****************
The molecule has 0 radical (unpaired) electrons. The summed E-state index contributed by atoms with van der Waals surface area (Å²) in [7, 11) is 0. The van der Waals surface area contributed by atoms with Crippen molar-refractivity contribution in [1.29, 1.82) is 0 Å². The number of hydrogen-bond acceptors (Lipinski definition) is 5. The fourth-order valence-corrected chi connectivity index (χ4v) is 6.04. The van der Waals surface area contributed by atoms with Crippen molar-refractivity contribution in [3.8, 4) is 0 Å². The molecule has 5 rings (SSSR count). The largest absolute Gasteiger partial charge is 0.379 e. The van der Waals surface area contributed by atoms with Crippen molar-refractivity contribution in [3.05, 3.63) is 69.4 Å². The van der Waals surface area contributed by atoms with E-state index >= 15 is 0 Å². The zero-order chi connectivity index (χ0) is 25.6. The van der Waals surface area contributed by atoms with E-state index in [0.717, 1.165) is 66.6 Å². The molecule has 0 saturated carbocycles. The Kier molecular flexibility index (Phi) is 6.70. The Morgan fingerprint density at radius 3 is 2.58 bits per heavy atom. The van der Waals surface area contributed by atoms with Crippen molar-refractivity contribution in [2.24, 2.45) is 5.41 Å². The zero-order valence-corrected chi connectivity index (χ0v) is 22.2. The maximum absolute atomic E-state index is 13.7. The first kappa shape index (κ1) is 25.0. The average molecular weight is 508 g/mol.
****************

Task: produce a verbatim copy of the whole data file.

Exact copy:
The molecule has 0 radical (unpaired) electrons. The summed E-state index contributed by atoms with van der Waals surface area (Å²) in [7, 11) is 0. The van der Waals surface area contributed by atoms with Crippen molar-refractivity contribution in [1.29, 1.82) is 0 Å². The number of hydrogen-bond acceptors (Lipinski definition) is 5. The fourth-order valence-corrected chi connectivity index (χ4v) is 6.04. The van der Waals surface area contributed by atoms with Crippen molar-refractivity contribution in [3.8, 4) is 0 Å². The molecule has 5 rings (SSSR count). The largest absolute Gasteiger partial charge is 0.379 e. The van der Waals surface area contributed by atoms with Crippen molar-refractivity contribution in [3.05, 3.63) is 69.4 Å². The van der Waals surface area contributed by atoms with E-state index >= 15 is 0 Å². The zero-order chi connectivity index (χ0) is 25.6. The van der Waals surface area contributed by atoms with E-state index in [0.717, 1.165) is 66.6 Å². The molecule has 0 saturated carbocycles. The Kier molecular flexibility index (Phi) is 6.70. The Morgan fingerprint density at radius 3 is 2.58 bits per heavy atom. The van der Waals surface area contributed by atoms with Crippen molar-refractivity contribution in [2.24, 2.45) is 5.41 Å². The zero-order valence-corrected chi connectivity index (χ0v) is 22.2. The maximum absolute atomic E-state index is 13.7. The first kappa shape index (κ1) is 25.0. The average molecular weight is 508 g/mol.